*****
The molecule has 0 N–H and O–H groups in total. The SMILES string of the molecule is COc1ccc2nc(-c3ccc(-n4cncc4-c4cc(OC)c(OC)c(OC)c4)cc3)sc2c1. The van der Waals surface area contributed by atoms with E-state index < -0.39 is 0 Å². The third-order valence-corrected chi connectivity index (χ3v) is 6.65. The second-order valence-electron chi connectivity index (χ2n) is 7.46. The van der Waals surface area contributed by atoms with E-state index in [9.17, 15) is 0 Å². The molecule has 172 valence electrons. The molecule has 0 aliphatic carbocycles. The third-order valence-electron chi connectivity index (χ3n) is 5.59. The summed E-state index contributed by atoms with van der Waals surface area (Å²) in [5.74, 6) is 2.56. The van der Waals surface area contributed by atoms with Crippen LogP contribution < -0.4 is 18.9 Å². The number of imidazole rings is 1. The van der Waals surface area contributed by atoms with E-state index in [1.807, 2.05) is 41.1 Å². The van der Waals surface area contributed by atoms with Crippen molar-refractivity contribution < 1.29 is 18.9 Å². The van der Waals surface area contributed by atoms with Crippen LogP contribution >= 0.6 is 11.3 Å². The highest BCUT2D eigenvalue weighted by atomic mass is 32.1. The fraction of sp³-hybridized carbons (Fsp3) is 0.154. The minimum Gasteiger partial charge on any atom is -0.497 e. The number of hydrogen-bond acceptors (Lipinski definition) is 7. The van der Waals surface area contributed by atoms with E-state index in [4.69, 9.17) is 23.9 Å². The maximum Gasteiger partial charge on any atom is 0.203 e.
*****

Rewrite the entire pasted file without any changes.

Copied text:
The molecule has 0 N–H and O–H groups in total. The SMILES string of the molecule is COc1ccc2nc(-c3ccc(-n4cncc4-c4cc(OC)c(OC)c(OC)c4)cc3)sc2c1. The van der Waals surface area contributed by atoms with E-state index < -0.39 is 0 Å². The third-order valence-corrected chi connectivity index (χ3v) is 6.65. The second-order valence-electron chi connectivity index (χ2n) is 7.46. The van der Waals surface area contributed by atoms with E-state index in [9.17, 15) is 0 Å². The molecule has 172 valence electrons. The molecule has 0 aliphatic carbocycles. The third-order valence-electron chi connectivity index (χ3n) is 5.59. The summed E-state index contributed by atoms with van der Waals surface area (Å²) in [5.74, 6) is 2.56. The van der Waals surface area contributed by atoms with Crippen LogP contribution < -0.4 is 18.9 Å². The number of imidazole rings is 1. The van der Waals surface area contributed by atoms with E-state index in [1.807, 2.05) is 41.1 Å². The van der Waals surface area contributed by atoms with Crippen molar-refractivity contribution < 1.29 is 18.9 Å². The van der Waals surface area contributed by atoms with Crippen LogP contribution >= 0.6 is 11.3 Å². The highest BCUT2D eigenvalue weighted by atomic mass is 32.1. The fraction of sp³-hybridized carbons (Fsp3) is 0.154. The minimum Gasteiger partial charge on any atom is -0.497 e. The number of hydrogen-bond acceptors (Lipinski definition) is 7. The van der Waals surface area contributed by atoms with E-state index in [4.69, 9.17) is 23.9 Å². The maximum Gasteiger partial charge on any atom is 0.203 e.